New technique of diffuse reflectance spectroscopic analysis of milk fat and total protein content in the visible (Vis) and adjacent near infrared (NIR) region (400–995 nm) has been developed and tested. Sample analysis was performed through a probe having eight 200-µm fiber channels forming a linear array. One of the end fibers was used for the illumination and other seven – for the spectroscopic detection of diffusely reflected light. One of the detection channels was used as a reference to normalize the spectra and to convert them into absorbance-equivalent units. The method has been tested experimentally using a designed sample set prepared from industrial raw milk standards with widely varying fat and protein content. To increase the modelling robustness all milk samples were measured in three different homogenization degrees. Comprehensive data analysis has shown the advantage of combining both spectral and spatial resolution in the same measurement and revealed the most relevant channels and wavelength regions. The modelling accuracy was further improved using joint variable selection and preprocessing optimization method based on the genetic algorithm. The root mean-square errors of different validation methods were below 0.10% for fat and below 0.08% for total protein content. Based on the present experimental data, it was computationally shown that the full-spectrum analysis in this method can be replaced by a sensor measurement at several specific wavelengths, for instance, using light-emitting diodes (LEDs) for illumination. Two optimal sensor configurations have been suggested: with nine LEDs for the analysis of fat and seven – for protein content. Both simulated sensors exhibit nearly the same component determination accuracy as corresponding full-spectrum analysis.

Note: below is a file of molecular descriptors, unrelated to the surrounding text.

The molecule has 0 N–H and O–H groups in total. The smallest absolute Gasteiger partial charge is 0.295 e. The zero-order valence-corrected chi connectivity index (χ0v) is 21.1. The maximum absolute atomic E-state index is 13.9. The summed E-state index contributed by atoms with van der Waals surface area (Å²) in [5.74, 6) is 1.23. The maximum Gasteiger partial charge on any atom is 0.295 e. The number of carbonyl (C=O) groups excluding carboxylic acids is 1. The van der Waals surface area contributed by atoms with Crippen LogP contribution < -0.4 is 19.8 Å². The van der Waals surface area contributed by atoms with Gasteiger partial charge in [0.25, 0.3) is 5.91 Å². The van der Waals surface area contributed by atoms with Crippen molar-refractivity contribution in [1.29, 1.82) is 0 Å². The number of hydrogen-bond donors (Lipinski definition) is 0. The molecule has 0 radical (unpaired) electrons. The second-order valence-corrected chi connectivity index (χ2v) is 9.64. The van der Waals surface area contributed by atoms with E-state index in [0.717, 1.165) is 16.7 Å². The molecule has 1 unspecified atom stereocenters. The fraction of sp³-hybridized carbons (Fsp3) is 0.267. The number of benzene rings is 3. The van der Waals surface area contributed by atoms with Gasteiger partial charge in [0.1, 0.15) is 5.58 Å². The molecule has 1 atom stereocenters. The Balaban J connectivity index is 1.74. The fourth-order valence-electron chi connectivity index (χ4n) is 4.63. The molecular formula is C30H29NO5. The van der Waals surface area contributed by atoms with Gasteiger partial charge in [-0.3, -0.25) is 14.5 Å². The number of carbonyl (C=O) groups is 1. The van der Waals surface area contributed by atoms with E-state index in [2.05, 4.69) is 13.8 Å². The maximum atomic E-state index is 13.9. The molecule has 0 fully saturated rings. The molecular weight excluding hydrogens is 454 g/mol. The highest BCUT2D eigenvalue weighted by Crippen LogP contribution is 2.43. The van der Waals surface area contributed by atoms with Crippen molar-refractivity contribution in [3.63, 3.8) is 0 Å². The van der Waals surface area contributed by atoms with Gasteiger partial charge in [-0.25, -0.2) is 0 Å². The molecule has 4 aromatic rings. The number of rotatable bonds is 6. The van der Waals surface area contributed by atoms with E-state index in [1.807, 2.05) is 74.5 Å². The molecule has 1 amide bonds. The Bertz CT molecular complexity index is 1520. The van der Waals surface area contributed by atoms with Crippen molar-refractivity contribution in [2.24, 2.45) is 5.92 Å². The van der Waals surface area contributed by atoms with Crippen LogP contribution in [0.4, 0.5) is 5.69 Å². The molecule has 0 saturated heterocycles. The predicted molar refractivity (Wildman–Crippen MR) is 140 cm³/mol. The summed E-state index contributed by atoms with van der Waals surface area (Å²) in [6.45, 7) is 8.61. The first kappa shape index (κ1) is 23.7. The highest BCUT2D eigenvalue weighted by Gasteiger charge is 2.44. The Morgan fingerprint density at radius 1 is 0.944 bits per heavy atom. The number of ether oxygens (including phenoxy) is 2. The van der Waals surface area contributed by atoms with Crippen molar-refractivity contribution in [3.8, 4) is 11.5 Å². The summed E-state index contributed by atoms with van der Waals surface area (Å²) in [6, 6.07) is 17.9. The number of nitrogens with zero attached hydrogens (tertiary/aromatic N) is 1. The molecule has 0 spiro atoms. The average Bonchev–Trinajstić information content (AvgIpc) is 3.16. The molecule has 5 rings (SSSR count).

Scopus subject areas
- Analytical Chemistry